3 Ways Writing a Book Transported Me to the Twilight Zone

Filed in The Writing Life by on October 18, 2015 • views: 1023

This post originally appeared on writer and director Lisa Kirazian’s blog. Please see her page for the original version.

Think of the Twilight Zone, and words like “other worldly,” “spooky,” or “magical” may come to mind. Most likely you’ll imagine something with no rational explanation.

And of course, there’s that popular theme song. (Do-do-do-doo…do-do-do-doo…)

I found myself humming that song several times while working on my first book, Rise of the Sidenah. Things would happen that I couldn’t explain. Were they really magical, or were they just coincidence?

See what you think.

1. A real-life genius steps into my pages.

The heroine in my book, Adrienna, is an artist at heart, and longs to sculpt figures out of the magical white stone. In an early version of the story, I mentioned a distant sculptor that she discovered she was related to, someone who was considered the “father” of sculpture in her world.

His name? I just grabbed it out of the air, like I do most of my character names. They sort of come to me, and I try them out. If they work, they stick, which they most often do. If not, I try something else. Anyway, this character’s name, the “father” of sculpture, was “Phydias.”

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You art aficionados may already know where this is going, but I didn’t. It wasn’t until months later I discovered, while doing research for something else, that Phidias (spelled with an “i” instead of a “y”) was a real person.

Not only that, he was a very famous Greek sculptor, painter, and architect in the fifth century B.C., regarded as one of the greatest of all sculptors in Classical Greece.

Some of his accomplishments included the Statue of Zeus at Olympia (pictured here), which was one of the seven wonders of the ancient world. He also carved the statues of the goddess Athena on the Athenian Acropolis. All of these works were made of white stone.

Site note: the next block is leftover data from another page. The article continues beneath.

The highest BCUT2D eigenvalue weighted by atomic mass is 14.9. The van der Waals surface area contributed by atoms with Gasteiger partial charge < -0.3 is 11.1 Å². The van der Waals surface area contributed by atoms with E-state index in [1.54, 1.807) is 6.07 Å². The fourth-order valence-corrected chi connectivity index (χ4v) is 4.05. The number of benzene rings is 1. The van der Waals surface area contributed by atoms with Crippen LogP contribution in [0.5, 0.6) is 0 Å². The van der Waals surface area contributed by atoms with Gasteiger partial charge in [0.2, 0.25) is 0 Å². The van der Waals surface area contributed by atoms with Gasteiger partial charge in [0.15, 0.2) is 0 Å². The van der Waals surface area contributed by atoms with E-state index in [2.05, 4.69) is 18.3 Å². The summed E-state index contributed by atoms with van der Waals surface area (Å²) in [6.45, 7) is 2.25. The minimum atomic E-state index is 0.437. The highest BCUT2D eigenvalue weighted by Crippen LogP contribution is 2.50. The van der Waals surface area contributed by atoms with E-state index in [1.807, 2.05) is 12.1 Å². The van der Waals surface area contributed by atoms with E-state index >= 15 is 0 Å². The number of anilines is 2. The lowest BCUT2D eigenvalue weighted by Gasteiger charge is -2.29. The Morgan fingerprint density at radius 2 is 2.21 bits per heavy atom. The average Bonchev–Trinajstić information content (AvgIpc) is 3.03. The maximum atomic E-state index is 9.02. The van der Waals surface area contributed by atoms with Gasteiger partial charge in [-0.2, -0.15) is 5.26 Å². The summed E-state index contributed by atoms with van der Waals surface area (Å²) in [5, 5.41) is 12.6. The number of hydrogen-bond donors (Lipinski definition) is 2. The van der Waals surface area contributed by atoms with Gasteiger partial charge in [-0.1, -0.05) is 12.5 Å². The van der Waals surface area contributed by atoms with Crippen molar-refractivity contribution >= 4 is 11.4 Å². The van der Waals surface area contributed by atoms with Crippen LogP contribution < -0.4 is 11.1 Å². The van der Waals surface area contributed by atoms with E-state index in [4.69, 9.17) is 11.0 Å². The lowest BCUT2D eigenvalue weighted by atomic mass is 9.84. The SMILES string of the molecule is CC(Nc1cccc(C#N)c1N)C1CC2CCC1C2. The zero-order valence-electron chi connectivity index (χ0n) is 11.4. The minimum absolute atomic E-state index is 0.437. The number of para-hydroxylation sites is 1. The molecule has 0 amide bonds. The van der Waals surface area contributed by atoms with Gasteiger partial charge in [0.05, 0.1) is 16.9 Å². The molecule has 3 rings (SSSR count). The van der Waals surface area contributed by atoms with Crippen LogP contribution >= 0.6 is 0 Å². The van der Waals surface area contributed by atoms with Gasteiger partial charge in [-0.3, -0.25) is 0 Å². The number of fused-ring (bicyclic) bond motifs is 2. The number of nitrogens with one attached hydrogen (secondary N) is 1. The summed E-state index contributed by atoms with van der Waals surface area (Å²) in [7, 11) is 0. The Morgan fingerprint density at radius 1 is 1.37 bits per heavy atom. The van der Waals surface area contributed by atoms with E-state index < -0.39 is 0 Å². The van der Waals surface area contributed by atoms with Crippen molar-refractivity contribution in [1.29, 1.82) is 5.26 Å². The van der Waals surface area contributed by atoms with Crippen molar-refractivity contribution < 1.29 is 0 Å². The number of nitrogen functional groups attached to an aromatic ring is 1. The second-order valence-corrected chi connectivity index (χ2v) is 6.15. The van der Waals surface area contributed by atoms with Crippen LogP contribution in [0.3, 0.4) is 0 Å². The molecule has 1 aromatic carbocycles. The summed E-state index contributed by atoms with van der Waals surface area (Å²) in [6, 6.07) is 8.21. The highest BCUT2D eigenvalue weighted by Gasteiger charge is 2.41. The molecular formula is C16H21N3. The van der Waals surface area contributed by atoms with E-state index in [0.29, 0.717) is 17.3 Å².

Whoa.

People would argue that surely I learned this along the way somewhere. I would argue back that I did not. I never took a class in Ancient Greek sculpture. My art education was sorely lacking, unfortunately, with my best experience being a class in eighth grade where I learned how to draw portraits.

Did I run across the name somewhere along the way? It’s possible, I suppose. But how often do we remember names we just happen to hear once—so much so that we use them for characters years later?

When I saw the information about the real Phidias staring back at me, I could only hear the music from the Twilight Zone.

Huh? How did that happen?

2. An editor predicts the future.

I was submitting earlier versions of the story to publishers long before I got to the point that they were asking to see the full manuscript. I got a lot of rejections in those early stages. But one stood out in my mind.

It was in 2004. (I signed the publishing contract in 2013, so that gives you an idea of the time frame.) As writers know, getting any sort of comment back on a submission—even if it’s encased in a rejection—is a good sign.